These are the people who came up with the idea of this crazy project
After 7 years of multitasking for an international environmental NGO, Aurélie decided that she needed a change of a scenery, while still working on saving the world. She didn’t need that much convincing from Rafa to agree to moving to southern Spain to start that slightly crazy project they had been talking about for a while already. She likes food, reading quietly as well as partying wildly, she’s delighted to live close to the sea. Environmental degradation and social injustice make her angry, she is geeky and enjoys solving problems.
Aurélie grew up in France and studied, amongst others, languages and intercultural management.
Rafa is a computer sciencist who has been involved for long with NGOs fighting against exclusion. He is obsesed with figuring out ways to make the world a better place while having a good time doing so. He has been following for long the dream of setting up a sustainable community that uses the power of SCIENCE! to improve everyone's life, and that's the reason he is writing this text you are reading right now :)
Rafa grew up in Spain and apart from coding and doing nerdy stuff loves cooking and eating.
Passionate about technology and human behavior, Javi has been living and voluntering while studying and working in 7 different countries. He started dreaming with Rafa about an approach of the project when he was just 14 years old. Fifteen years later this idea wasn't just an utopy anymore, it was a project that was going to take shape in the near future. Javi likes listening to people, hiking and walking in spite of getting lost constantly because of his null path finding. People who lose hope in values or use them as a facade make him sad, he is also geeky and enjoys the pleasure of little daily things like eating and the scent of pine trees.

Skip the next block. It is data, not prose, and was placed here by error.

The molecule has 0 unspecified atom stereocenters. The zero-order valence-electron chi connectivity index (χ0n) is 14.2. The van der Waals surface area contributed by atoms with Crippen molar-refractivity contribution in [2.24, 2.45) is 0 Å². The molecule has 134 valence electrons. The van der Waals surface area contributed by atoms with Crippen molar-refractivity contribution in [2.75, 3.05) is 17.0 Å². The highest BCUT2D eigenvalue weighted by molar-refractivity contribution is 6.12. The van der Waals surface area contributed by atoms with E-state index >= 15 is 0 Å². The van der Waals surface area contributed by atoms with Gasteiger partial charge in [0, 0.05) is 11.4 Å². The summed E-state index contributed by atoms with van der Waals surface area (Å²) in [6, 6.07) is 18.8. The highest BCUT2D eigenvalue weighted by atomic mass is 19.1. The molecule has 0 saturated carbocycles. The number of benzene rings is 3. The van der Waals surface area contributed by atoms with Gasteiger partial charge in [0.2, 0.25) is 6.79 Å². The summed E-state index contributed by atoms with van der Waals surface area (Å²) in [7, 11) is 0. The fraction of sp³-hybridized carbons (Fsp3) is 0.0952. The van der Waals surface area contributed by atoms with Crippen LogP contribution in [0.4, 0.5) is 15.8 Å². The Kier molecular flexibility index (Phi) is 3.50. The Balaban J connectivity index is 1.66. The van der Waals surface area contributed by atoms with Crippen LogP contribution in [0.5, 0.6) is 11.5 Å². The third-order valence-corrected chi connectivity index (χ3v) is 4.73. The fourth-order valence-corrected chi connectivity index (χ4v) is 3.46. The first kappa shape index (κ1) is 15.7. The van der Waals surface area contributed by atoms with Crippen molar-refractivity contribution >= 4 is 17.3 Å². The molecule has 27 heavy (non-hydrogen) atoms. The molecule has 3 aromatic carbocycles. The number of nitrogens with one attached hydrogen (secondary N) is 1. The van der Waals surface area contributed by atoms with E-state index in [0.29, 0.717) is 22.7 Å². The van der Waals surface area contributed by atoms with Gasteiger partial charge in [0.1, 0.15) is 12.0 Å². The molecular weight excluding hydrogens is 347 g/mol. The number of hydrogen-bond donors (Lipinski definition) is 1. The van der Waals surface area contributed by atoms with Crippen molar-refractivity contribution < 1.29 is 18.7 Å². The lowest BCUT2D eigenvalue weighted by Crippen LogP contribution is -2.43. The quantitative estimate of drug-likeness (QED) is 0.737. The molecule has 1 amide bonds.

Javi grew up in Spain and studied psychology and software development.
We have a non-ambitious goal: we want to change the world. We want to do that by developing a model that is accessible. There are some projects out there featuring the building of a whole new district or even town, and we are pretty excited about those, but we want to make ours easier to reproduce. We are thus starting small and we expect to grow little by little. We are also trying to make it quite simple, so that it doesn’t require too often levels of expertise that can be difficult to have access to.
The model needs to be economically sustainable, i.e. not to rely on external financial help in the long run.
The model needs to be open to participants who can only offer limited resources, whether these are money, time or anything else. We cannot change the world if only privileged people can afford the change.
The model will rely as much as possible on tools, devices and techniques that are available in open-source, because that is key to replicability and improvement.
We will make the techniques, devices, etc that we develop available in open-source.
While maintaining a high quality of life, which is mostly based on our surroundings, on quality food, on reduced commute, on being part of a network of people…
Because it doesn’t make sense to damage our habitat, nor to release harmful products in our food, our water or our air.
Because we think that the only logical path is to promote and implement regenerative systems that are efficient in the short-term and in the long-term.
With a good quality of life: pleasant surroundings, quality food, reduced commute, no need for private vehicle, easy access to outdoors leisure, reduced working times, cooperation-based community…
With a system that does not request unreasonable efforts from people and is open to different ways of being involved.